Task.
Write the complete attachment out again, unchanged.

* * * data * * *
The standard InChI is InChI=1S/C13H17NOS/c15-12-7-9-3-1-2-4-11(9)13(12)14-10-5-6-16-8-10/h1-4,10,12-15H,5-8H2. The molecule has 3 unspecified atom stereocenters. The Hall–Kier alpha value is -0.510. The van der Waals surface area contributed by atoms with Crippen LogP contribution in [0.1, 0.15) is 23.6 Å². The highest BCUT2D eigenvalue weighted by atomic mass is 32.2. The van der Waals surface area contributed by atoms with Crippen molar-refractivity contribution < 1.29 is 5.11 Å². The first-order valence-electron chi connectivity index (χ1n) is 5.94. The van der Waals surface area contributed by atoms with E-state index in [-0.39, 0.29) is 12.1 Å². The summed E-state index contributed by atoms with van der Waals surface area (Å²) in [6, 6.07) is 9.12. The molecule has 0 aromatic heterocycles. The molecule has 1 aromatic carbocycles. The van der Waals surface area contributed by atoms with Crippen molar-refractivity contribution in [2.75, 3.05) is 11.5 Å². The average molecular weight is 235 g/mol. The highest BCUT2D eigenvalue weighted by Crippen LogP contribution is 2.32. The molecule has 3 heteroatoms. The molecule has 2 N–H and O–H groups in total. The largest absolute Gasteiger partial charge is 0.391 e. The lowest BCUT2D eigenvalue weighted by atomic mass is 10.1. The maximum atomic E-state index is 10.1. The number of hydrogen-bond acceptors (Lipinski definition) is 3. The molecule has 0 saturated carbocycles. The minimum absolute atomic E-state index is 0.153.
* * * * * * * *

The standard InChI is InChI=1S/C13H17NOS/c15-12-7-9-3-1-2-4-11(9)13(12)14-10-5-6-16-8-10/h1-4,10,12-15H,5-8H2. The molecule has 3 unspecified atom stereocenters. The Hall–Kier alpha value is -0.510. The van der Waals surface area contributed by atoms with Crippen LogP contribution in [0.1, 0.15) is 23.6 Å². The highest BCUT2D eigenvalue weighted by atomic mass is 32.2. The van der Waals surface area contributed by atoms with Crippen molar-refractivity contribution < 1.29 is 5.11 Å². The first-order valence-electron chi connectivity index (χ1n) is 5.94. The van der Waals surface area contributed by atoms with E-state index in [-0.39, 0.29) is 12.1 Å². The summed E-state index contributed by atoms with van der Waals surface area (Å²) in [6, 6.07) is 9.12. The molecule has 0 aromatic heterocycles. The molecule has 1 aromatic carbocycles. The van der Waals surface area contributed by atoms with Crippen molar-refractivity contribution in [2.75, 3.05) is 11.5 Å². The average molecular weight is 235 g/mol. The highest BCUT2D eigenvalue weighted by Crippen LogP contribution is 2.32. The molecule has 3 heteroatoms. The molecule has 2 N–H and O–H groups in total. The largest absolute Gasteiger partial charge is 0.391 e. The lowest BCUT2D eigenvalue weighted by atomic mass is 10.1. The maximum atomic E-state index is 10.1. The number of hydrogen-bond acceptors (Lipinski definition) is 3. The molecule has 0 saturated carbocycles. The minimum absolute atomic E-state index is 0.153.